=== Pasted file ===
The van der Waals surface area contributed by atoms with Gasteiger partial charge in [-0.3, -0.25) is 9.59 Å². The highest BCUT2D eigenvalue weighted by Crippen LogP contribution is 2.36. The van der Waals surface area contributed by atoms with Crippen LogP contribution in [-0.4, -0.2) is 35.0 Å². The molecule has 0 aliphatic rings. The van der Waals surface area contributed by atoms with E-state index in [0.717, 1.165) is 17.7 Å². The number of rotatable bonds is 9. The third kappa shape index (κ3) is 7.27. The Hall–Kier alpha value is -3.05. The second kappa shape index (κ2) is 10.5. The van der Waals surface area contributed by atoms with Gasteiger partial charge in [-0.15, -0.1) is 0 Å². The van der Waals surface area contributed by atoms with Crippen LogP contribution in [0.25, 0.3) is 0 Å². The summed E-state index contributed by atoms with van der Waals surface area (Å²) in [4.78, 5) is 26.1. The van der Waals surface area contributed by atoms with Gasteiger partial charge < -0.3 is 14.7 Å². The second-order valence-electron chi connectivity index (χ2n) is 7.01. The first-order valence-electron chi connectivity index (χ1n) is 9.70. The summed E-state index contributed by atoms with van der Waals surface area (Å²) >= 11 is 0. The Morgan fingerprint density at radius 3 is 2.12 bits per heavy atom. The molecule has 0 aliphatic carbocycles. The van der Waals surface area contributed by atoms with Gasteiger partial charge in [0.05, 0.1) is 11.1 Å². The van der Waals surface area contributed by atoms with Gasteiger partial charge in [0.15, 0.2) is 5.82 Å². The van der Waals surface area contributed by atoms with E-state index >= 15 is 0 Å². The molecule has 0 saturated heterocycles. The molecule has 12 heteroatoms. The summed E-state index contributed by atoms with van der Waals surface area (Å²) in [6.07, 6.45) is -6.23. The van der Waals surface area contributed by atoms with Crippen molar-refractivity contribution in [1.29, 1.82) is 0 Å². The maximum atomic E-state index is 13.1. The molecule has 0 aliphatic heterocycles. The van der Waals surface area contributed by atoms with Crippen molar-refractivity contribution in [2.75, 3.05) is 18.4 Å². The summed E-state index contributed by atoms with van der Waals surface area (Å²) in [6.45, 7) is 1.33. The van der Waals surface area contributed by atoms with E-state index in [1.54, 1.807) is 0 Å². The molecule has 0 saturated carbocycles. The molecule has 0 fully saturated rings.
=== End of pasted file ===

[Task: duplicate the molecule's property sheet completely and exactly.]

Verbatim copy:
The van der Waals surface area contributed by atoms with Gasteiger partial charge in [-0.3, -0.25) is 9.59 Å². The highest BCUT2D eigenvalue weighted by Crippen LogP contribution is 2.36. The van der Waals surface area contributed by atoms with Crippen LogP contribution in [-0.4, -0.2) is 35.0 Å². The molecule has 0 aliphatic rings. The van der Waals surface area contributed by atoms with E-state index in [0.717, 1.165) is 17.7 Å². The number of rotatable bonds is 9. The third kappa shape index (κ3) is 7.27. The Hall–Kier alpha value is -3.05. The second kappa shape index (κ2) is 10.5. The van der Waals surface area contributed by atoms with Gasteiger partial charge in [-0.15, -0.1) is 0 Å². The van der Waals surface area contributed by atoms with Crippen LogP contribution in [0.25, 0.3) is 0 Å². The summed E-state index contributed by atoms with van der Waals surface area (Å²) in [4.78, 5) is 26.1. The van der Waals surface area contributed by atoms with Gasteiger partial charge < -0.3 is 14.7 Å². The second-order valence-electron chi connectivity index (χ2n) is 7.01. The first-order valence-electron chi connectivity index (χ1n) is 9.70. The summed E-state index contributed by atoms with van der Waals surface area (Å²) >= 11 is 0. The Morgan fingerprint density at radius 3 is 2.12 bits per heavy atom. The molecule has 0 aliphatic carbocycles. The van der Waals surface area contributed by atoms with Gasteiger partial charge in [0.05, 0.1) is 11.1 Å². The van der Waals surface area contributed by atoms with Gasteiger partial charge in [0.15, 0.2) is 5.82 Å². The van der Waals surface area contributed by atoms with E-state index >= 15 is 0 Å². The molecule has 0 saturated heterocycles. The molecule has 12 heteroatoms. The summed E-state index contributed by atoms with van der Waals surface area (Å²) in [6.07, 6.45) is -6.23. The van der Waals surface area contributed by atoms with Crippen molar-refractivity contribution in [1.29, 1.82) is 0 Å². The maximum atomic E-state index is 13.1. The molecule has 0 aliphatic heterocycles. The van der Waals surface area contributed by atoms with Crippen molar-refractivity contribution in [2.75, 3.05) is 18.4 Å². The summed E-state index contributed by atoms with van der Waals surface area (Å²) in [6.45, 7) is 1.33. The van der Waals surface area contributed by atoms with E-state index in [1.54, 1.807) is 0 Å². The molecule has 0 saturated carbocycles. The molecule has 0 fully saturated rings.